Posted on 16 Jun, 2017
We live in a world where technology is expanding at a phenomenal rate. Self-driving cars are on the horizon, hover-boards are all the rage, and many other gadgets and appliances are on the scene. The question then becomes, what impact will these new inventions have on personal injury law if they become dangerous?
Self-driving cars seem to be the next society-changing innovation that is coming down the pike. The concern with them is that without a human operating the wheel, how dangerous are they? So far in pilot projects, these cars are more likely to get in accidents.
You may have seen videos on social media of everyday people and celebrities alike falling off of hover-boards in spectacular fashion. There was even a case of a hover-board malfunction that caused a house fire that killed 2 kids. They have not been certified as safe by the underwriters laboratories.
Then there are drones, which are flying off the shelves in unprecedented numbers. They are largely unregulated, and close calls with planes, cars, pedestrians, and other hazards are a regular occurrence. Not only that, but there has been at least one case of a drone falling out of the sky and injuring several people at an event. Drones can be a distraction for drivers and pilots as well.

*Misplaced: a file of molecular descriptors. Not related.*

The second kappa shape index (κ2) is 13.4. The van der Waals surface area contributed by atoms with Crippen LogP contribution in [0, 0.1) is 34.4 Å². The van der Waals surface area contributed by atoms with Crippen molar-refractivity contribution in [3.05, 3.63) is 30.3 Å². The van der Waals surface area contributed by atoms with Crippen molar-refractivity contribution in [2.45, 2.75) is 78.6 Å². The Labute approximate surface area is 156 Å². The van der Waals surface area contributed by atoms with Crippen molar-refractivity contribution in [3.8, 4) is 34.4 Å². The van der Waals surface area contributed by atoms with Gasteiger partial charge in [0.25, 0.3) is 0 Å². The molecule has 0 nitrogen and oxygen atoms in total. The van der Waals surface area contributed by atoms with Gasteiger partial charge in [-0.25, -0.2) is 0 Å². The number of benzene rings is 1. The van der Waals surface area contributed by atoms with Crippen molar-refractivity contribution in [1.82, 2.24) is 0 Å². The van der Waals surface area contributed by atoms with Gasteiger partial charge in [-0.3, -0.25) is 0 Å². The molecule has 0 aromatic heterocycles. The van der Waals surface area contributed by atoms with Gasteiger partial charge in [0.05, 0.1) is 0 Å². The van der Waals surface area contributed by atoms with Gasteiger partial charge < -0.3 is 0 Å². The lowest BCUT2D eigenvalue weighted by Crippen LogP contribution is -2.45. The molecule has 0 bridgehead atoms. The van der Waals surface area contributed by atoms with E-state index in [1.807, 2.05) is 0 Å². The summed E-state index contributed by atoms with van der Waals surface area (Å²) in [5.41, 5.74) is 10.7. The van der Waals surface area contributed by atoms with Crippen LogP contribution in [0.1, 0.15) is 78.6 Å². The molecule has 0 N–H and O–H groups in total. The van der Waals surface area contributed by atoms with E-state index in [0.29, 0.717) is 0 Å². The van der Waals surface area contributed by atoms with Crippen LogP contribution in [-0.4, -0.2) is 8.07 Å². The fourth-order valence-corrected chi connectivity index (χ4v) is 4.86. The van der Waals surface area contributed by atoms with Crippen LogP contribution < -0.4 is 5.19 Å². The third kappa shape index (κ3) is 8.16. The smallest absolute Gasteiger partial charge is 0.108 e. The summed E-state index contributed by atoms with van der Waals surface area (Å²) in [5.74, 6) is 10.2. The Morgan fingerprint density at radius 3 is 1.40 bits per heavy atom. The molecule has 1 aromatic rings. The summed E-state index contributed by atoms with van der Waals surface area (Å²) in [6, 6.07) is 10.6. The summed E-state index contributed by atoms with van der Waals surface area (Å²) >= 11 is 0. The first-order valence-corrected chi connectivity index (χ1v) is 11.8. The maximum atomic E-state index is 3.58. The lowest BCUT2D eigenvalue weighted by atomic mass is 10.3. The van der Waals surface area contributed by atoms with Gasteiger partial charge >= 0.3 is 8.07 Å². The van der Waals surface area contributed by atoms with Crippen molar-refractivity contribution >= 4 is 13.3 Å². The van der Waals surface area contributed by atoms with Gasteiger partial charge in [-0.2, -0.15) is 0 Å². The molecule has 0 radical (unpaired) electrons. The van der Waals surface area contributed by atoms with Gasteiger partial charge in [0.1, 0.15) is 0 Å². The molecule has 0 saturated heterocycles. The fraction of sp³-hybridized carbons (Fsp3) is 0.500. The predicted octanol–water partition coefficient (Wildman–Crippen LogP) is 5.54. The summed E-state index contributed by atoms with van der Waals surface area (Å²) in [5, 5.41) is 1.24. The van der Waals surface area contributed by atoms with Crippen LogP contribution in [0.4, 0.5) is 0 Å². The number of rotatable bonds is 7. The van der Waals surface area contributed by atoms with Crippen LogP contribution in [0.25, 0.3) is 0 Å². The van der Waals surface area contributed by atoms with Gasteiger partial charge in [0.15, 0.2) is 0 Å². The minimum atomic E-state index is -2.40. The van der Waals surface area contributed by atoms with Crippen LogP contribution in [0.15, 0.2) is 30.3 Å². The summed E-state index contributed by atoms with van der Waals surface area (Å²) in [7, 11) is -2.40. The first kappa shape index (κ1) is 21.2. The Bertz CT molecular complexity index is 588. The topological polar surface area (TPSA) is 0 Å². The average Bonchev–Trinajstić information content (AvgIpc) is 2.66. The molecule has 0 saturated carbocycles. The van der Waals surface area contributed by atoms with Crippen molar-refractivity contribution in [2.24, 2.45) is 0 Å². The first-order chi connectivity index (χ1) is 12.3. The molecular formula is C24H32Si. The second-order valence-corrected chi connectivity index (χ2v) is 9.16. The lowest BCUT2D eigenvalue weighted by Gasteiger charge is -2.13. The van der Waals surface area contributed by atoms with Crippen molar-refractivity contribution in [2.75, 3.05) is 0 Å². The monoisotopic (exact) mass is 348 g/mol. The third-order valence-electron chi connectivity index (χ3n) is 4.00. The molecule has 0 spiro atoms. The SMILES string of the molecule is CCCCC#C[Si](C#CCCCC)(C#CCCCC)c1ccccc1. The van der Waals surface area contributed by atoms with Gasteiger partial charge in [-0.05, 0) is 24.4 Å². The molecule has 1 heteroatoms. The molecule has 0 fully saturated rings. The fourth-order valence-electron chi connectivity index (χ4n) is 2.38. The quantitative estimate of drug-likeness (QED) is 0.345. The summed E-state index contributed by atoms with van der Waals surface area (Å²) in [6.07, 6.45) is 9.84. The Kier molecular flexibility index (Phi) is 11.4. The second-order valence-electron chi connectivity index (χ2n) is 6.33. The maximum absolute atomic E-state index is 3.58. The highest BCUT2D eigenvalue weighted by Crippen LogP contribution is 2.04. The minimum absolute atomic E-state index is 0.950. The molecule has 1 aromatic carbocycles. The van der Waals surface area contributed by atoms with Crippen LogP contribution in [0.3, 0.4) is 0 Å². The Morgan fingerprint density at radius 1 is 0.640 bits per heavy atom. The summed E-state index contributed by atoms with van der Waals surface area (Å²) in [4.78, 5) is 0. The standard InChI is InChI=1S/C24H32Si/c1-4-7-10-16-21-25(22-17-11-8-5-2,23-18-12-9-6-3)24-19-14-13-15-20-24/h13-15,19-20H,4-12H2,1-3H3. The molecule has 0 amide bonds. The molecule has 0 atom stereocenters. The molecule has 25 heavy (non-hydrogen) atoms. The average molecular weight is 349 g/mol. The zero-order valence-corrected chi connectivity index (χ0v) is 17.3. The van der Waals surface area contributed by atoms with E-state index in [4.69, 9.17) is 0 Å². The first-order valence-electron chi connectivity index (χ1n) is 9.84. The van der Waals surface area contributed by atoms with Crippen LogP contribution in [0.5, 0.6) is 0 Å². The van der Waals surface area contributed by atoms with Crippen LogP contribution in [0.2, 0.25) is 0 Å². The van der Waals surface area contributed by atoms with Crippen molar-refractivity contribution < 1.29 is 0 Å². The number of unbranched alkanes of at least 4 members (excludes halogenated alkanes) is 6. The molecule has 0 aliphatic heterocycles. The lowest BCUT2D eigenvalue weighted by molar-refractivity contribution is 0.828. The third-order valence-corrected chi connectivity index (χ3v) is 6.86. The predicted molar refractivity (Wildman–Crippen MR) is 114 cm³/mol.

When someone is injured because they are hit with a drone, a self-driving car, or another new technology, who is liable? It could be the manufacturer, or the seller, or even the individual handling the equipment. The answer has proven to be a complicated one. For instance, the National Highway Traffic Safety Administration determined that the self-driving car is considered the driver, not the person riding it. This would make the manufacturers liable. This changes the very definition of what constitutes a “driver”, or an “operator” of a piece of technology as they get more powerful and “smarter”.
These are some interesting questions and dilemmas that personal injury lawyers, insurance companies, and lawmakers will be dealing with over the coming years. Technology will only grow and become even more prevalent, making these issues much more complicated.